For me, it’s a no-brainer. As Arsene pointed out, both “economically and psychologically”, the club only had one option. And, for economic and psychological reasons, Arsenal will be quietly delighted to have sold the player to City rather than United: his original suitors.”
Udinese Thoughts: Pride, Passion & Pace. Lots of Pace. | August 26th, 2011
“Congratulations to this group of players for triumphing in the face of adversity. With their backs to the wall, a mishmash team pulled the manager out of an ominous hole. I hope he’s wise enough to know they won’t be able to do so every week – to flourish, they need reinforcements. With Champions League football in the bag, we should have both the means and the might to lure them.”
8 – 2: A Post Mortem | August 29th, 2011
“What sickened me more than anything was to watch this team perform without pride, and without belief. The players know the squad isn’t good enough to compete. It was written all over their performances – and some of them have even said as much. They were caught in a losing battle. When Van Persie and Walcott were withdrawn to fight another day, they sat down on the bench without so much as a glance at Wenger. Inside, they will have been fuming. You can bet that neither are in any mood to open contract negotiations anytime soon.
Meanwhile, the manager sat in the dugout, motionless. He didn’t even walk to the touchline to cajole his troops. He just sat there and watched his lambs slaughtered. You know Arsene is in trouble when he’s receiving pity from his supposed adversary. After the game, Alex Ferguson said, “we could’ve scored more, but you don’t want to score more against a weakened team like that”. It’s a comment almost as withering and humiliating as the scoreline.”
“I expected activity from Arsenal. I hoped for three, maybe four additions. But five signings in two days is more than I could have wished for.
The 8-2 defeat to Manchester United brought the club to its knees. But it also brought a change of ideology. Arsene saw how on that day how vulnerable his young squad was, and has moved decisively to reinforce it with experience and quality. The cavalry has arrived.”
Mikel Arteta: Class, Character & Cojones | September 6th 2011
“Arteta’s last act at Everton was to take a stoppage-time penalty. At stake were three points for a beleaguered club. Everton’s usual taker, Leighton Baines, handed the ball to Arteta, grasped his head in his hands, and whispered a few crucial words in to the Spaniard’s ear. One can only imagine he was urging the midfielder to leave the club and the fans the parting gift of a goal.
That’s pressure. That’s where a player has to draw upon experience, nerve, skill and character. Arteta duly stepped up, and scored. And that’s just why Arsenal need him.”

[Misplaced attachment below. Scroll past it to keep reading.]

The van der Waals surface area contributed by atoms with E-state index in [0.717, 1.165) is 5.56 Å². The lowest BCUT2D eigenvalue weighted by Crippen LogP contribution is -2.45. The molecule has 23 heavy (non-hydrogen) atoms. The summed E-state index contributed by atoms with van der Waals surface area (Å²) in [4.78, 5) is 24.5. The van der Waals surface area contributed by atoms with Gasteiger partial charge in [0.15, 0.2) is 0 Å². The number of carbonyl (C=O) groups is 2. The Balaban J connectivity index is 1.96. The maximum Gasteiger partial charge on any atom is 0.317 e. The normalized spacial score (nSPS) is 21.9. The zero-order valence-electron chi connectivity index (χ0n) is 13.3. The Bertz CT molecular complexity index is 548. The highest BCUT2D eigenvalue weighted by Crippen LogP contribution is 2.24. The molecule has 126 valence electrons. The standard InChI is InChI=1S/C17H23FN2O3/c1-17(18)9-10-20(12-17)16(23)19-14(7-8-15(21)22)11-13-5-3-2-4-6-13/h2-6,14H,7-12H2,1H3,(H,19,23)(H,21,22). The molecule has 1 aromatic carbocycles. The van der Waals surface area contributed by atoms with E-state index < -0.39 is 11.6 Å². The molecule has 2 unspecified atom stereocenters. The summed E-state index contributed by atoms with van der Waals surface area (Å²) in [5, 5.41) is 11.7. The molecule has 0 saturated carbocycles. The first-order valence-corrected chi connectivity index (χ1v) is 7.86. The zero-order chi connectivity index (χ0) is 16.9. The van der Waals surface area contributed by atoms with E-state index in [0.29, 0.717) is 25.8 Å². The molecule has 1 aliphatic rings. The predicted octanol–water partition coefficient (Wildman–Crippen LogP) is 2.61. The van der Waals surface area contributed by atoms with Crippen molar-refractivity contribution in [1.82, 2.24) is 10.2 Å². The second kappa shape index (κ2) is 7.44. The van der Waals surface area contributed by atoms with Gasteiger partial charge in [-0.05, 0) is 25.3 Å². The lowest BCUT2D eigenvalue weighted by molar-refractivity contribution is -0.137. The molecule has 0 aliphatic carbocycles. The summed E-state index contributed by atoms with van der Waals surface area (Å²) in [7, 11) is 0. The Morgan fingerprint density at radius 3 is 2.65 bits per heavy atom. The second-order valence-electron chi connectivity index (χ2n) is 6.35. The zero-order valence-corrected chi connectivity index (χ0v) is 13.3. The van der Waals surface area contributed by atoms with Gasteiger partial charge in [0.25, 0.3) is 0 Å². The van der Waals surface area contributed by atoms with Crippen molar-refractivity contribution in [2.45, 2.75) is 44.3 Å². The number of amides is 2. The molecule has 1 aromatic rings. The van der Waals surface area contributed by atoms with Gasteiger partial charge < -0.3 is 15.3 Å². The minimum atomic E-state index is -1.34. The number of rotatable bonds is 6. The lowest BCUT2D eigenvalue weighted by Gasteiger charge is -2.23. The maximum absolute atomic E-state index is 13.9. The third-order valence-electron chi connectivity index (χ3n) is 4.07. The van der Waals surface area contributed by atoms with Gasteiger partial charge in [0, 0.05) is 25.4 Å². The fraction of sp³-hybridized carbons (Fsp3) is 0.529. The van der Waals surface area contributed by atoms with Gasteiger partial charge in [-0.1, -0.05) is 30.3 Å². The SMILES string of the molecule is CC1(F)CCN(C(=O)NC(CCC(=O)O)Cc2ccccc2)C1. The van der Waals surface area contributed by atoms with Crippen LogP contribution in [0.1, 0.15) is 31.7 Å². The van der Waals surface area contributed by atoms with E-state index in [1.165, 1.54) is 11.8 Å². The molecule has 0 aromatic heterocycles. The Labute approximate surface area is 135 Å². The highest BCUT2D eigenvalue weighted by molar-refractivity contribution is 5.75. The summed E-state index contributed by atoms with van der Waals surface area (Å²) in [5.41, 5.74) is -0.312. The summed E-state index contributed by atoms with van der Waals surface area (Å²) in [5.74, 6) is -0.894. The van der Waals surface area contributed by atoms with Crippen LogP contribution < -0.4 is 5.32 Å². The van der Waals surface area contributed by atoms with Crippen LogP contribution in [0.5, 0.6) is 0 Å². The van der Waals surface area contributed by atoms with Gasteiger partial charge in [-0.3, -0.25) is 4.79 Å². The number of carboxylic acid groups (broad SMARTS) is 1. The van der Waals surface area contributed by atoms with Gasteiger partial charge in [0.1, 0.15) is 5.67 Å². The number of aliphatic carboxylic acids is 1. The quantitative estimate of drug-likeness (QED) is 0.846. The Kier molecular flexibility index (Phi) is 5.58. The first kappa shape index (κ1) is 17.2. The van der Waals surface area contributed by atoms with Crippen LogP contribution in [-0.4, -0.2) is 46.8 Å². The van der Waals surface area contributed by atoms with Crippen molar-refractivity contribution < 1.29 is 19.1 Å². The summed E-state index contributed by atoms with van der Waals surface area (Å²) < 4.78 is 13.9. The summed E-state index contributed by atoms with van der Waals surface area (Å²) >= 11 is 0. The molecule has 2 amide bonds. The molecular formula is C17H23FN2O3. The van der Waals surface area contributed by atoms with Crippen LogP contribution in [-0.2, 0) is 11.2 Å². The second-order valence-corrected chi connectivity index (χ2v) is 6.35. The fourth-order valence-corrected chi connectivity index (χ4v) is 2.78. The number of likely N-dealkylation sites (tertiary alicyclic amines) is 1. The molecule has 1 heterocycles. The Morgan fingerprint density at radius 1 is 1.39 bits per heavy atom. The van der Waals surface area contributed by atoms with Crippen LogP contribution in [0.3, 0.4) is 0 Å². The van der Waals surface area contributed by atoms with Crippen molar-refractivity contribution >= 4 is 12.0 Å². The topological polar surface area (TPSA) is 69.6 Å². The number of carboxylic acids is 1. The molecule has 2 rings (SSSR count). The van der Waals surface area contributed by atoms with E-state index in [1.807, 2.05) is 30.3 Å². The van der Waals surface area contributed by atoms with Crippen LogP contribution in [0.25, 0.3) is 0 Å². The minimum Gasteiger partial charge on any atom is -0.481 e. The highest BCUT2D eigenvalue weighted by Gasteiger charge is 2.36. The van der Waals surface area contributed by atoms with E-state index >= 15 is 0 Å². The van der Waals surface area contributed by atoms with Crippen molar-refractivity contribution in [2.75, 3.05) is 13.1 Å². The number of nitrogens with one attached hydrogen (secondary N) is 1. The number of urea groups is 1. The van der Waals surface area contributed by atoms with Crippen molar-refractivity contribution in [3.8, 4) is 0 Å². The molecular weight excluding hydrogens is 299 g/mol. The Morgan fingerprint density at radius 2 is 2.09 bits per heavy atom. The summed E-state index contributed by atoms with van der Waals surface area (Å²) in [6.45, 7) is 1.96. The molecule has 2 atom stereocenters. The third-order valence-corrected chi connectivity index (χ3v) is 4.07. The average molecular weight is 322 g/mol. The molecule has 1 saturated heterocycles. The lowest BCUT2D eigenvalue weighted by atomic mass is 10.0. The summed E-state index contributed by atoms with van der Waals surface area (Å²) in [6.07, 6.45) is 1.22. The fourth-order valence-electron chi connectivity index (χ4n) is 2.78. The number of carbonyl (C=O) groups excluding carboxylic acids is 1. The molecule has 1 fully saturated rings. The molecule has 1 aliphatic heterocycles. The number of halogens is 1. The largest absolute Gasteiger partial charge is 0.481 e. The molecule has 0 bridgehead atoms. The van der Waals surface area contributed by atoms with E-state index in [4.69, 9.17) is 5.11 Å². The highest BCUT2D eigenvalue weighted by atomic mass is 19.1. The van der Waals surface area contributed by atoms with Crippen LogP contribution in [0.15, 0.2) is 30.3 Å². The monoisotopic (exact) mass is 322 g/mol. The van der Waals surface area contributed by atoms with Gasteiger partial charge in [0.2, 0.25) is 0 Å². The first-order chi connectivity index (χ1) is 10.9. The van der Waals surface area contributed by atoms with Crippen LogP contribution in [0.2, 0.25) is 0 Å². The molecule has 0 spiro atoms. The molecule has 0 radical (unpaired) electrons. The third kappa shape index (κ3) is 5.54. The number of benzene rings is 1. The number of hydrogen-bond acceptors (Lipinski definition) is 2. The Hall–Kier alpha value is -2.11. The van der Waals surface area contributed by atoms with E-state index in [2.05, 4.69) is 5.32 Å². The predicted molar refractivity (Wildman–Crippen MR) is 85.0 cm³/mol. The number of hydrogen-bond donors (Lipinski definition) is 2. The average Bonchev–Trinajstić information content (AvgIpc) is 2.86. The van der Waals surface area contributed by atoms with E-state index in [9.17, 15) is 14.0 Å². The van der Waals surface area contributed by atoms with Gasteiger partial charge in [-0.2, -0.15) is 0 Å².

Curious Koscielny | September 16th 2011
“Laurent Koscielny is a very strange footballer. Not because of his Polish-French heritage. Not because of the upright, short-armed running style that makes him resemble a stalking velociraptor. Laurent Koscielny is a strange footballer because he manages to look extremely competent whilst also being at the heart of a defence that is occasionally in disarray.”
Blackburn 4 – 3 Arsenal: Adjust Your Sights For This Season | September 17th 2011
“I can’t sit here and tell you that Arsenal defended anything other than dreadfully. Nor can I tell you that we’ll turn this round and become title challengers. What I can tell you is that I saw signs today that we are perfectly capable of finishing fourth in this league. It will take a lot of work, and a few changes, but it can happen. And if you care about the future of this club you had better hope it does.
The manager will not walk away. Nor will he be sacked. Like it or not, he is here for this season. You may believe that this mess is of his creation, and I’d probably agree. However, I still believe he can get us out of it.”
Of Course Arsene’s Arsenal Can Finish Fourth | September 19th 2011
“I think there is real evidence for my assertion. The team favoured for fourth by most is Liverpool, who beat one of the weakest Arsenal teams in history largely due to an unfortunate own goal. Yesterday they shipped four goals at Spurs. They’ve now lost consecutive league games. Despite about £100m investment, they hardly look world-beaters, and are just three points ahead of an ‘in crisis’ Arsenal.
If not Liverpool, then Spurs, you cry. But Tottenham remain, well, Tottenham. They have not finished above Arsenal in the course of Arsene’s reign, and consistency remains a problem for them. When it comes to the crunch, wobbly nerves or dicky tummies tend to see Arsenal emerge on top.
It is, in reality, a three-horse race for fourth place. Looking at the squads on paper, there isn’t much to choose between Arsenal, Spurs and Liverpool. But the fact that we’ve done it before will surely count in our favour. Every season for the past five years I’ve seen pundits write off our chances of a top four finish, only to be proven wrong. This year, after the difficult start we’ve had, would be sweeter than ever.”
“In the first half I felt we played a little but with the handbrake on.”
Maybe. But I thought a handbrake was supposed to stop you going downhill fast?
Chelsea 3 – 5 Arsenal: Arsenal Get Their Swagger Back At The Bridge | October 31st 2011
“The celebrations for the fifth goal and the final whistle have have looked a little over-the-top to the neutral. They were more befitting of a side winning the league than a mere three points. However, for Arsenal fans, they require no explanation. After the horrors of Old Trafford, this game provided a necessary and hugely cathartic fillip. For the first time since the victory over Barcelona in spring, Arsenal fans are able to feel unapologetically proud of their team.”